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Saturday, June 19, 2021
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    Impossible Imposter

    Reverend Susan Bantz
    The Rev. Susan Bantz serves as Chaplain at Lutheran Living Senior Campus. This is her second time living in Muscatine, where she shares a home with her two Chinese Crested dogs, Affie and Reggie, and tries to find time to read after all the chores are done.

    Muscatine Living

    Have you ever felt like a fake?

    It is surprisingly common how many of us find ourselves feeling that we live a false life. We go about our business, do our work, all the while certain that soon, someone will realize that we are not what we appear to be, that we will be revealed as imposters, only pretending to be skilled. It’s difficult for us to accept compliments, sometimes minimizing our very real achievements, because deep down we feel like we are not really as good as others see us.

    This feeling is so common that it even has a name: Imposter Syndrome. It may not be as obviously damaging as some other syndromes out there, but it strikes at the heart of who a person is. It creates doubt where there should be certainty and undermines the ability to see things objectively. It is a kind of fear, rooted in the belief that there is no such thing as being “good enough.”

    Sadly, many people who live with Imposter Syndrome are never able to reach a place where we can accept ourselves as we are. This peace eludes us. We may never feel we can rest, continually striving to prove to ourselves that we are worthy of positive attention, often well after others have acknowledged our value. Or we may give up entirely, choosing not to use our gifts because we never feel we can be good enough, so why try?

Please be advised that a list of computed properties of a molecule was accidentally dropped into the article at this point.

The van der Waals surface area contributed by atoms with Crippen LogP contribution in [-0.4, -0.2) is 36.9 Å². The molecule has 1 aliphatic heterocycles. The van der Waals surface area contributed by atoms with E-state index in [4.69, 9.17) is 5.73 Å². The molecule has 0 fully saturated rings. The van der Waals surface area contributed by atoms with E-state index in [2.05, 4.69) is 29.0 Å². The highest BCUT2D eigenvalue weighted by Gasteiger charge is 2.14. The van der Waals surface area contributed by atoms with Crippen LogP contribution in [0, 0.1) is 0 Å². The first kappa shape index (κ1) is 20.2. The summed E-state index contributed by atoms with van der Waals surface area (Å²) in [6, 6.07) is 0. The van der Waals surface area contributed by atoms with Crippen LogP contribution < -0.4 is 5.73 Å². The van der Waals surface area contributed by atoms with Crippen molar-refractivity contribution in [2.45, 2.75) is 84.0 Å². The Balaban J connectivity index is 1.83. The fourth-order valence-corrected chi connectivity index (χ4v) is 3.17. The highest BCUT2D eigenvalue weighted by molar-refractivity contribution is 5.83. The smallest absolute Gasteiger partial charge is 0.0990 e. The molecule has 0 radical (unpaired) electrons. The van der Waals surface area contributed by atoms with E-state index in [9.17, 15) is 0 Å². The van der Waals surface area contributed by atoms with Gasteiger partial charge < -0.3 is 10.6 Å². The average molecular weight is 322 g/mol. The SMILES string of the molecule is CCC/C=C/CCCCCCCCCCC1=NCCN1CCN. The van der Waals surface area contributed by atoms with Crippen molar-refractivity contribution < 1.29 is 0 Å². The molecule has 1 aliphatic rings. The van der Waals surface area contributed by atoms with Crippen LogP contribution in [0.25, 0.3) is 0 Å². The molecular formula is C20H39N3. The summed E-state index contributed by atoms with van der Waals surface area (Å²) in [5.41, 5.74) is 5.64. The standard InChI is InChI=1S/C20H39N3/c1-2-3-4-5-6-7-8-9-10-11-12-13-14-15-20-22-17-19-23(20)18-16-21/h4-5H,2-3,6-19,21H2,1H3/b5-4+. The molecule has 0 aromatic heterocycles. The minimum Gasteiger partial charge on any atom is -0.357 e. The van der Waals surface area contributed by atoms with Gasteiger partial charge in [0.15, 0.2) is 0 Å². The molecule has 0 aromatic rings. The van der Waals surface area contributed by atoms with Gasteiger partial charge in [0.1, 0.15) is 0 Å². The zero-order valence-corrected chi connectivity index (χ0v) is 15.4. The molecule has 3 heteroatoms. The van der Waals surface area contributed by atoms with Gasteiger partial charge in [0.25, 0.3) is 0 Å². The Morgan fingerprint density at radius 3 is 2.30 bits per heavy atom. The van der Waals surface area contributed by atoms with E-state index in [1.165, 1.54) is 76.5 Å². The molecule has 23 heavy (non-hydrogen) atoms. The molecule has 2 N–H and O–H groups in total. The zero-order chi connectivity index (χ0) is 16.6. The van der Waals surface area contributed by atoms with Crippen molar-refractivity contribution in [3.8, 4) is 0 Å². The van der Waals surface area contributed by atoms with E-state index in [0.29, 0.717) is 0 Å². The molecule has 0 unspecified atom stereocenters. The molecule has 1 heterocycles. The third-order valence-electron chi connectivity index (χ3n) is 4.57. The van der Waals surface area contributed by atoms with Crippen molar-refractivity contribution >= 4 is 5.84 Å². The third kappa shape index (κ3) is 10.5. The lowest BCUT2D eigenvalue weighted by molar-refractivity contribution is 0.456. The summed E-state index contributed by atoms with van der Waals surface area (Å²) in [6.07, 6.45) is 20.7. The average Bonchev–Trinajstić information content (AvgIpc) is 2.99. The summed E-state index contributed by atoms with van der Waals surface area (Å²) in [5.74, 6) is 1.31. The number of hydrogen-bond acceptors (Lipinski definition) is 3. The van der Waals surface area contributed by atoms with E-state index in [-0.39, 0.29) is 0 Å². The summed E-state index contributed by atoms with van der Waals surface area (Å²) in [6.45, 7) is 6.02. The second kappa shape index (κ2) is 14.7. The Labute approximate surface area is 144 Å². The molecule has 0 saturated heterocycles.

Thankfully, there are ways to combat this damaging self-image. Learning to accept compliments, especially from trustworthy co-workers, friends, and family, with a simple “thank you” instead of putting ourselves down goes a long way toward challenging the negative self-talk that often accompanies Imposter Syndrome. Asking ourselves, “If someone else had done this work, what would I say to them?” is another way to step out of those detrimental patterns and see things more objectively. Pausing to acknowledge our own achievements before the world gets at them can also help strengthen our sense of realistic and positive self-image.

    Finally, remembering that our identity doesn’t lie in what we DO is central. In case you haven’t been able tell from reading so far, I am one of those who suffers from Imposter Syndrome. On those days when my negative self is really going at me, telling me that I can never do enough, never be enough, I find I just have to STOP, take a deep breath, and remind myself that WHO I am, not WHAT I do, is the most important part of my identity. I remind myself that I am a beloved child of God and that God (and lots of other people) loves me just as I am, even as they encourage me to the be the best “me” that I can be. I try (and those I love help me) to see myself through their eyes. I CAN’T be an imposter, because there is only ONE me. And there is nothing fake about that.

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